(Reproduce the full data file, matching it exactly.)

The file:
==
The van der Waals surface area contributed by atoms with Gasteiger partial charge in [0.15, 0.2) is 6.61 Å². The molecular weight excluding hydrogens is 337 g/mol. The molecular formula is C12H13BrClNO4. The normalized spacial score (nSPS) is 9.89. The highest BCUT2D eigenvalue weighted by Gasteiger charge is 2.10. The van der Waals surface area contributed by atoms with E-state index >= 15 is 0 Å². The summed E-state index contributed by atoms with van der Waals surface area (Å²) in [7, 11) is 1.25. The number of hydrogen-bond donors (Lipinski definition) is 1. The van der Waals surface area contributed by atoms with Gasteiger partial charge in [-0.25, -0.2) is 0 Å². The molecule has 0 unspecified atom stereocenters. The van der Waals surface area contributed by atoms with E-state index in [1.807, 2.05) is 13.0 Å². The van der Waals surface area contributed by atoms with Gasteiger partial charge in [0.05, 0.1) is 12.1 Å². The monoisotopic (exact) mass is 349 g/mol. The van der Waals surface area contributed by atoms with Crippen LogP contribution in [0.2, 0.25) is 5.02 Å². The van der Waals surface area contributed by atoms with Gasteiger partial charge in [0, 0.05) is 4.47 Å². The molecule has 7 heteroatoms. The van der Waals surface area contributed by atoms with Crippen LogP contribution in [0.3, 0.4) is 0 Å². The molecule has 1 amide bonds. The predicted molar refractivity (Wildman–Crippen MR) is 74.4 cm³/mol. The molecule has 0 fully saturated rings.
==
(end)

The van der Waals surface area contributed by atoms with Gasteiger partial charge in [0.15, 0.2) is 6.61 Å². The molecular weight excluding hydrogens is 337 g/mol. The molecular formula is C12H13BrClNO4. The normalized spacial score (nSPS) is 9.89. The highest BCUT2D eigenvalue weighted by Gasteiger charge is 2.10. The van der Waals surface area contributed by atoms with E-state index >= 15 is 0 Å². The summed E-state index contributed by atoms with van der Waals surface area (Å²) in [7, 11) is 1.25. The number of hydrogen-bond donors (Lipinski definition) is 1. The van der Waals surface area contributed by atoms with Gasteiger partial charge in [-0.25, -0.2) is 0 Å². The molecule has 0 unspecified atom stereocenters. The van der Waals surface area contributed by atoms with E-state index in [1.807, 2.05) is 13.0 Å². The van der Waals surface area contributed by atoms with Gasteiger partial charge in [0.05, 0.1) is 12.1 Å². The monoisotopic (exact) mass is 349 g/mol. The van der Waals surface area contributed by atoms with Crippen LogP contribution in [0.2, 0.25) is 5.02 Å². The van der Waals surface area contributed by atoms with Gasteiger partial charge in [0, 0.05) is 4.47 Å². The molecule has 7 heteroatoms. The van der Waals surface area contributed by atoms with Crippen LogP contribution in [0.3, 0.4) is 0 Å². The molecule has 1 amide bonds. The predicted molar refractivity (Wildman–Crippen MR) is 74.4 cm³/mol. The molecule has 0 fully saturated rings.